Graduate Program in Ancient Philosophy

The Program in Ancient Philosophy is administered jointly by the Departments of Philosophy and Classics, and members of the two departments cooperate in teaching and supervision. The program aims at training productive scholars and effective teachers of ancient philosophy who will also be competent and well-rounded classicists or philosophers. Students apply for admission to, and are accepted by, the Department of Philosophy or Classics, depending on their major interests and previous qualifications. The program is designed differently for students in the two departments but encourages those enrolled in one department to strengthen their preparation by relevant work in the other.

Faculty members offering instruction in ancient philosophy are Tad Brennan (classics and philosophy), Rachana Kamtekar (classics and philosophy), Scott MacDonald (philosophy), Charles Brittain (classics and philosophy) and Terence Irwin, professor emeritus, and Gail Fine, professor emerita (Irwin and Fine are occasionally in residence in Ithaca).  Inquiries about the program should be sent to Professors Brennan or Brittain.

Details of requirements for students joining the program via the Philosophy department can be found on the Philosophy graduate program page. Further information and details of the requirements for students joining the program via Classics can be found on the Classics Department website.

The Joint Program in Ancient Philosophy in the Philosophy Department   

General Character of the Program

The main focus of the program in the graduate field of philosophy is on the philosophical interest of ancient texts. Students are encouraged to integrate their work in ancient philosophy with their other philosophical interests. At the same time, the linguistic, literary and historical background for serious study of ancient philosophy is emphasized; students who need to strengthen this background may do so by taking courses in the Department of Classics. Several courses in ancient philosophy are available every year. Small reading classes for the study of philosophical texts in Greek and Latin are held each term.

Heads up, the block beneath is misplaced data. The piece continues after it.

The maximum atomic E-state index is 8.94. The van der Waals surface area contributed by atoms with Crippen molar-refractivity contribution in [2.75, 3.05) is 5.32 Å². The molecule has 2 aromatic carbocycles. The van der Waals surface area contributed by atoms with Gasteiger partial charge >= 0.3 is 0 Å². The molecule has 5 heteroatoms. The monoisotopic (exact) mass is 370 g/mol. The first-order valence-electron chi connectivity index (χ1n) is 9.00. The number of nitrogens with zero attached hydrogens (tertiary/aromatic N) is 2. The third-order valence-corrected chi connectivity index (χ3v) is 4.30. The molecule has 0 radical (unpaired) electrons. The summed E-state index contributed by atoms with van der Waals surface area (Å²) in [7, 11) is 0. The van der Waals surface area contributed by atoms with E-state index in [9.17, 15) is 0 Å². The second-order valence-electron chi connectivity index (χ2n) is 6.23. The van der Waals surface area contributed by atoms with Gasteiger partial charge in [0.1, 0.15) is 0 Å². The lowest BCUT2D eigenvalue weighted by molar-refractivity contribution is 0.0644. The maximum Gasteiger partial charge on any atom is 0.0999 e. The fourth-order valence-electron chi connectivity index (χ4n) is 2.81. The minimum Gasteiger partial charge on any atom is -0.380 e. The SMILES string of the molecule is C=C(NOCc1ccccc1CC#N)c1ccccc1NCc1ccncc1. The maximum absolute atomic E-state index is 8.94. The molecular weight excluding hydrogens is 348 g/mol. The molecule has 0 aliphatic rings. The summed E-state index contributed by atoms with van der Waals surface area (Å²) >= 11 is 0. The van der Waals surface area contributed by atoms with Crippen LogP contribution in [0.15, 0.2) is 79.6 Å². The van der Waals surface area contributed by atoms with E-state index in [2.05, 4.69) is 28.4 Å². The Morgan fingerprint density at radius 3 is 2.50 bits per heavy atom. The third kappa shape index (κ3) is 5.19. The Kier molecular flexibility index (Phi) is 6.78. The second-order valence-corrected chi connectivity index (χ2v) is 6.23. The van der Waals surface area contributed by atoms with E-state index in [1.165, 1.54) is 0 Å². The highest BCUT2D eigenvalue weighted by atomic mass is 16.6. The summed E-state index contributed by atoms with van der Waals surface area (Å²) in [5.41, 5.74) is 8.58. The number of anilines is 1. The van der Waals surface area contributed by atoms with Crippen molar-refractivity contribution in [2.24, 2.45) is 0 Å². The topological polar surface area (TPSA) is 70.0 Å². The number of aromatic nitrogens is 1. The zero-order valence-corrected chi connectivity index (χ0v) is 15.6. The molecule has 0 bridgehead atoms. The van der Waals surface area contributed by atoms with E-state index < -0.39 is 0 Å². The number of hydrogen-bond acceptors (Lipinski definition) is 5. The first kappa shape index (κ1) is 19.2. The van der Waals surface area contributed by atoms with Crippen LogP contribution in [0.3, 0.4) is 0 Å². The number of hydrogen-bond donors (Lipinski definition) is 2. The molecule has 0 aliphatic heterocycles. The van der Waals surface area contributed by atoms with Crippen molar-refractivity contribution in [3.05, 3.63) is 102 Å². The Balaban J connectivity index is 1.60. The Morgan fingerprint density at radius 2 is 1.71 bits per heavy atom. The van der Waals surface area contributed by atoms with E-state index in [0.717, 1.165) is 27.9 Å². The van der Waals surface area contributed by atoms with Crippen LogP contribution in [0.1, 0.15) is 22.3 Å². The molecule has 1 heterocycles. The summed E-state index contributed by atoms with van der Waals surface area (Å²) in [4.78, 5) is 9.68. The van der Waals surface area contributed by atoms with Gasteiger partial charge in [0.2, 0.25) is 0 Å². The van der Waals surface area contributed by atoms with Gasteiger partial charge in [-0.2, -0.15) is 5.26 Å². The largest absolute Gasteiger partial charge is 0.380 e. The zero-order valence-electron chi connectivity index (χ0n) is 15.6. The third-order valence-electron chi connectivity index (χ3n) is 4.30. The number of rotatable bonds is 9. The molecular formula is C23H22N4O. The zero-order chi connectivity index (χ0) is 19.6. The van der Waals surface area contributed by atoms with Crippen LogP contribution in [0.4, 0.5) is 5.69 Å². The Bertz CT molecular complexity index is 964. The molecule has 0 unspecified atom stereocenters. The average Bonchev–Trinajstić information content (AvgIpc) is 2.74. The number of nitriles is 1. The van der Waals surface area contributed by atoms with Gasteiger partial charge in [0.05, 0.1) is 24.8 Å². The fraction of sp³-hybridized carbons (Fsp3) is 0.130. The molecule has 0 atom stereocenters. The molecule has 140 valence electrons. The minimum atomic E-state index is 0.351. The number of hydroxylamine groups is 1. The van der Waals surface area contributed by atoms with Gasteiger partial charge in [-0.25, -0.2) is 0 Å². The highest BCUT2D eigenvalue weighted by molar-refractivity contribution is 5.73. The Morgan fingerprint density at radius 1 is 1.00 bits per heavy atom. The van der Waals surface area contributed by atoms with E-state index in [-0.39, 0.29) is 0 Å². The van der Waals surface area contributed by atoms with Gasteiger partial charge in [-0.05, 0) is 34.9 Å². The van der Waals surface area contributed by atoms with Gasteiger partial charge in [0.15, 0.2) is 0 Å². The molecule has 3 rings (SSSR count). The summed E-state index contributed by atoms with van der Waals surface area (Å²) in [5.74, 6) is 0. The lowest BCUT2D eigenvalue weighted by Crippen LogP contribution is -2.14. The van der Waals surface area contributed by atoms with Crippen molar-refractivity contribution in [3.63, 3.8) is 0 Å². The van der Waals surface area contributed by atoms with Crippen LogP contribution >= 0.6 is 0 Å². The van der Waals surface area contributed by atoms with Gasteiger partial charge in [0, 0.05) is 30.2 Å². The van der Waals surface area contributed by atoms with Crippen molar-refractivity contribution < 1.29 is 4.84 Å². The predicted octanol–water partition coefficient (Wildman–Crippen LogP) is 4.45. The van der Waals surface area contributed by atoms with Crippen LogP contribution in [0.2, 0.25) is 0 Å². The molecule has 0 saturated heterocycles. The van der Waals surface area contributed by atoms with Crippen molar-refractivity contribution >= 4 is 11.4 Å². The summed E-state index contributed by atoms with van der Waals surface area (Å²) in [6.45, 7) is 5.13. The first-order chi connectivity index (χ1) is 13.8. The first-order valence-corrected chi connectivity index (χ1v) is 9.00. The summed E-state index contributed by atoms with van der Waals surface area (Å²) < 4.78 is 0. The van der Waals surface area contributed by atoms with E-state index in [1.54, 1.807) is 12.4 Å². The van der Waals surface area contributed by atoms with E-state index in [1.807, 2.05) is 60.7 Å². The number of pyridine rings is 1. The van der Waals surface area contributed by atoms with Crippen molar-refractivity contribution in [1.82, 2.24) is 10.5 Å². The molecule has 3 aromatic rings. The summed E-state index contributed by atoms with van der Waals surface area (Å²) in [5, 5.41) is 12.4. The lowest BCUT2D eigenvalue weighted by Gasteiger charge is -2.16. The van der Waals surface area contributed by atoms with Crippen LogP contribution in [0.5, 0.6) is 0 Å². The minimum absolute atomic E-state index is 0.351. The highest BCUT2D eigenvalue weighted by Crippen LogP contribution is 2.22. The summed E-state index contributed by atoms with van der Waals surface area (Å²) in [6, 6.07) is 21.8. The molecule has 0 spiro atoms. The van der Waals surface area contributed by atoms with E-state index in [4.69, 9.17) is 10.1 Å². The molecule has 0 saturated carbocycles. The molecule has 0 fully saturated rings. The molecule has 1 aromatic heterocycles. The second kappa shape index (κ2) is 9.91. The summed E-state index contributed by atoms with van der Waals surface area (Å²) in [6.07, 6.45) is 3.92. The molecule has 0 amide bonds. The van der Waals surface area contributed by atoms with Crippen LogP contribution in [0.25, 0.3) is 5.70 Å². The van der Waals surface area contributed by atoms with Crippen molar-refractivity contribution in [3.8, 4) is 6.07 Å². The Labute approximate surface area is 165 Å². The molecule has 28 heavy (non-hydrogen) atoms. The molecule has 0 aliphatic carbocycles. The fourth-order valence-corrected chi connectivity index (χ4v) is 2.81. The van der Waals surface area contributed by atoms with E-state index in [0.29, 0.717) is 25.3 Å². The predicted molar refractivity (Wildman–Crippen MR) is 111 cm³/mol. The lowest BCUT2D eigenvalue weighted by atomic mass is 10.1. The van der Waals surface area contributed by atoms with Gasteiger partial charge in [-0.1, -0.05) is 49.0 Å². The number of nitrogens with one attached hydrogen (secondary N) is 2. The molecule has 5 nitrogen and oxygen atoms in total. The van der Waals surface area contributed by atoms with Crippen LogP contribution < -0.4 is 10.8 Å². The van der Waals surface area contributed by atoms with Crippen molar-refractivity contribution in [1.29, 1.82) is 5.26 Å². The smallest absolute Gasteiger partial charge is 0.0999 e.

The graduate field of philosophy welcomes students with different degrees of interest and specialization in ancient philosophy, and tries to help them plan courses of study that will meet their developing needs and interests, before they begin the actual writing of the dissertation. Students are not rigidly bound to the program in ancient philosophy if they enter it when they come to Cornell. On the other hand, a number of students have developed a stronger interest in ancient philosophy after coming to Cornell and have gone on to write dissertations in that area.      


Students in the program who are also in the graduate field of philosophy are generally expected to fulfill all of the normal requirements for a  Ph.D. in philosophy. In accordance with the general guidelines of the graduate field of philosophy, these requirements may be modified to meet the special needs of students in ancient philosophy; the appropriate modifications are decided in consultation with a student's special committee. All students must also demonstrate adequate knowledge of Pre-Socratic philosophy, Plato, Aristotle and ancient philosophy after Aristotle. Adequate knowledge of Greek and Latin is also required, and, where this is appropriate, of French and German. What constitutes adequate knowledge is decided in consultation with the student's special committee. Normally students applying to the program in the Department of Philosophy should know enough Greek to read philosophical texts. Knowledge of Latin is not a requirement for admission for philosophy candidates, although it is a requirement for the Ph.D.


A six and a half (6.5) year support package is usually reserved every year for someone entering the Philosophy Department to study ancient philosophy. (For more information see funding.)

Speakers and Visiting Professors:

Every term, the Program in Ancient Philosophy brings a speaker to campus for a visit of around three days. Usually, the speaker presents two papers and is available to speak with interested students and faculty. Visiting speakers in recent years have included Rachel Barney, Susanne Bobzien, Sarah Broadie, David Charles, Alan Code, John Cooper, Brad Inwood, Richard Kraut, Dominic Scott, and Gisela Striker.